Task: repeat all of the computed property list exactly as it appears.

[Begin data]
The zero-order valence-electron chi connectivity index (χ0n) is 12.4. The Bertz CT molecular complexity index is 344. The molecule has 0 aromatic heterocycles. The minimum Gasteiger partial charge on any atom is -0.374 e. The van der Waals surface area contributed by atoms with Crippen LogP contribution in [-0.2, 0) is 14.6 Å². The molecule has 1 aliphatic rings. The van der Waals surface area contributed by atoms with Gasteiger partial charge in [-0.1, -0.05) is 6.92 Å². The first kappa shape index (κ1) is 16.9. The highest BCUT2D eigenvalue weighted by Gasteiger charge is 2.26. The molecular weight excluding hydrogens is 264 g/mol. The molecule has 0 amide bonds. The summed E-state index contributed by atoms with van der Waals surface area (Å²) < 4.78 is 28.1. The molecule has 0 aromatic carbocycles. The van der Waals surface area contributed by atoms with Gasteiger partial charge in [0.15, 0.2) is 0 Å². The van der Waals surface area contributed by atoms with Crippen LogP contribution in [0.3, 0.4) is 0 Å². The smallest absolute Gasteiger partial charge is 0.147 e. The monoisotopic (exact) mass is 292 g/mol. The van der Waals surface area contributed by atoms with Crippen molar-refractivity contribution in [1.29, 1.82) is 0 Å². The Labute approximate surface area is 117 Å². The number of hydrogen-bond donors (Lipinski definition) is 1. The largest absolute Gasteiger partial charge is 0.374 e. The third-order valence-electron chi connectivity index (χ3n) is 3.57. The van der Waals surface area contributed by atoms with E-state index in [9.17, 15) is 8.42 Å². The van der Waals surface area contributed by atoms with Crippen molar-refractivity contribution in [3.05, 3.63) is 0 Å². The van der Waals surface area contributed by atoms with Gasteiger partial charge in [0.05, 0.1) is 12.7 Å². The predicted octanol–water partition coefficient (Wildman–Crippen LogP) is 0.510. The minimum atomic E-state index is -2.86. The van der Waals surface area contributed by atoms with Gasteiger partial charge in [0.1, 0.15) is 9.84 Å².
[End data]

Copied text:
The zero-order valence-electron chi connectivity index (χ0n) is 12.4. The Bertz CT molecular complexity index is 344. The molecule has 0 aromatic heterocycles. The minimum Gasteiger partial charge on any atom is -0.374 e. The van der Waals surface area contributed by atoms with Crippen LogP contribution in [-0.2, 0) is 14.6 Å². The molecule has 1 aliphatic rings. The van der Waals surface area contributed by atoms with Gasteiger partial charge in [-0.1, -0.05) is 6.92 Å². The first kappa shape index (κ1) is 16.9. The highest BCUT2D eigenvalue weighted by Gasteiger charge is 2.26. The molecular weight excluding hydrogens is 264 g/mol. The molecule has 0 amide bonds. The summed E-state index contributed by atoms with van der Waals surface area (Å²) < 4.78 is 28.1. The molecule has 0 aromatic carbocycles. The van der Waals surface area contributed by atoms with Gasteiger partial charge in [0.15, 0.2) is 0 Å². The van der Waals surface area contributed by atoms with Crippen LogP contribution in [0.3, 0.4) is 0 Å². The smallest absolute Gasteiger partial charge is 0.147 e. The monoisotopic (exact) mass is 292 g/mol. The van der Waals surface area contributed by atoms with Crippen molar-refractivity contribution in [1.29, 1.82) is 0 Å². The Labute approximate surface area is 117 Å². The number of hydrogen-bond donors (Lipinski definition) is 1. The largest absolute Gasteiger partial charge is 0.374 e. The third-order valence-electron chi connectivity index (χ3n) is 3.57. The van der Waals surface area contributed by atoms with E-state index in [9.17, 15) is 8.42 Å². The van der Waals surface area contributed by atoms with Crippen molar-refractivity contribution in [3.05, 3.63) is 0 Å². The van der Waals surface area contributed by atoms with Gasteiger partial charge in [0.05, 0.1) is 12.7 Å². The predicted octanol–water partition coefficient (Wildman–Crippen LogP) is 0.510. The minimum atomic E-state index is -2.86. The van der Waals surface area contributed by atoms with Gasteiger partial charge in [0.1, 0.15) is 9.84 Å².